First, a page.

Jul 27, 2012 (CIDRAP News) – A preliminary genetic analysis of enterovirus serotype 71 (EV-71) isolates from Cambodia suggests that the virus is part of ongoing EV-71 outbreaks in Asia and is similar to those in other countries in the region, including Vietnam.
Writing in a ProMED Mail post yesterday, Philippe Buchy, MD, PhD, who heads the virology unit at the Pasteur Institute in Cambodia, wrote that the lab analyzed three randomly selected isolates from patients in different parts of Cambodia over 4 weeks.
Genetic sequencing showed that the viruses aligned with sequences from strains isolated in Vietnam in 2011 and 2012, in Shanghai in 2011 and 2012, and from those in other Asian countries that have been submitted to GenBank. He added that phylogenetic analysis suggests that the EV-71 sequences from Cambodia cluster with EV-71 genotype C4 strains recently isolated in Vietnam and are closely related to those detected in China.
Buchy said further genetic studies continue, but it's useful to know that the strains in Cambodia are part of an ongoing outbreak of hand, foot, and mouth disease (HFMD) across the region, an important consideration given that Cambodia doesn't have enough data to gauge the true case-fatality rate of its EV-71 outbreak.
ProMED Mail is the online reporting system of the International Society for Infectious Diseases.
In a comment accompanying the post, ProMed moderator Craig Pringle, PhD, a virologist and emeritus professor at the University of Warwick in England, proposed that, based on the institute's phylogenetic findings, some of the subgenotypes should be reclassified. This would include designating the C4 subgenotype as a new genotype D, he said.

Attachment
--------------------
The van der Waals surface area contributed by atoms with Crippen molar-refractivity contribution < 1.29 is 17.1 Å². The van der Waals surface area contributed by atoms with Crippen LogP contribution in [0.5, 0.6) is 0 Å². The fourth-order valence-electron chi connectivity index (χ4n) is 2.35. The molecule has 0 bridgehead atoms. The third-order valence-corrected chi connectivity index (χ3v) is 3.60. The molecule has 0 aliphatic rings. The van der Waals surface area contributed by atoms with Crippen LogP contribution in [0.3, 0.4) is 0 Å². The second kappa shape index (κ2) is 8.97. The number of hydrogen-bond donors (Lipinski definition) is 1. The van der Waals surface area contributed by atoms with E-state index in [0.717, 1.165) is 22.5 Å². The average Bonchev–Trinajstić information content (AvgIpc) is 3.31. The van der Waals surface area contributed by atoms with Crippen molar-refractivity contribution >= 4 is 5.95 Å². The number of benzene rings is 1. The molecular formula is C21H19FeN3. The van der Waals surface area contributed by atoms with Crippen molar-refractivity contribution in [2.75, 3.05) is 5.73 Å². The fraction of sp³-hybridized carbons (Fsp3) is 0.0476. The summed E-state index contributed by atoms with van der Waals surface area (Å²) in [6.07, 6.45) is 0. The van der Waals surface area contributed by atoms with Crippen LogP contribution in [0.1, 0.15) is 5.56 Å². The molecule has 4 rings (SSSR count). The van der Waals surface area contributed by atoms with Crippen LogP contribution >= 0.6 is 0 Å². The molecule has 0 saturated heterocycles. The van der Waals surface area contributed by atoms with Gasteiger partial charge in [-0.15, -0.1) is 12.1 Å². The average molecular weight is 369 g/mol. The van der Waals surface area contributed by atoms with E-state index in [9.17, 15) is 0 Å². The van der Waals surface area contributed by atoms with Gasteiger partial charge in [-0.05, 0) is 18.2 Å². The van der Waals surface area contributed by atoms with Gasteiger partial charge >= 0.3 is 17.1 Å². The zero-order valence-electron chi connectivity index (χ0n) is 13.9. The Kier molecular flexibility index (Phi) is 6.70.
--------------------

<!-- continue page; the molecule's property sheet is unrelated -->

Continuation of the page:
He said scientists await the results of further isolate analysis, especially of genotype C4 and any possible relation to clinical severity.
In other developments, Beat Richner, MD, founder and head of Kantha Bopha Children's Hospitals in Cambodia—where many of the country's EV-71 patients with encephalitis and severe lung complications were treated—yesterday lashed out for the second time against the World Health Organization (WHO) for statements it made during the outbreak.
He said the WHO statements created panic and gave the impression that steroid treatment made some of the children's conditions worse.
In a letter posted on his Facebook page, he wrote that all 72 children treated at Kantha Bopha had encephalitis, which must be treated with steroids to ease brain swelling. He pointed out that HFMD lesions are a symptom that can be caused by an array of viruses and that the severely ill patients the hospital treated didn't have the lesions.
Richner said the patients' cause of lung destruction in the last 6 hours of their lives still isn't clear.
Jul 26 ProMED Mail post
Jul 26 Beat Richner letter on Facebook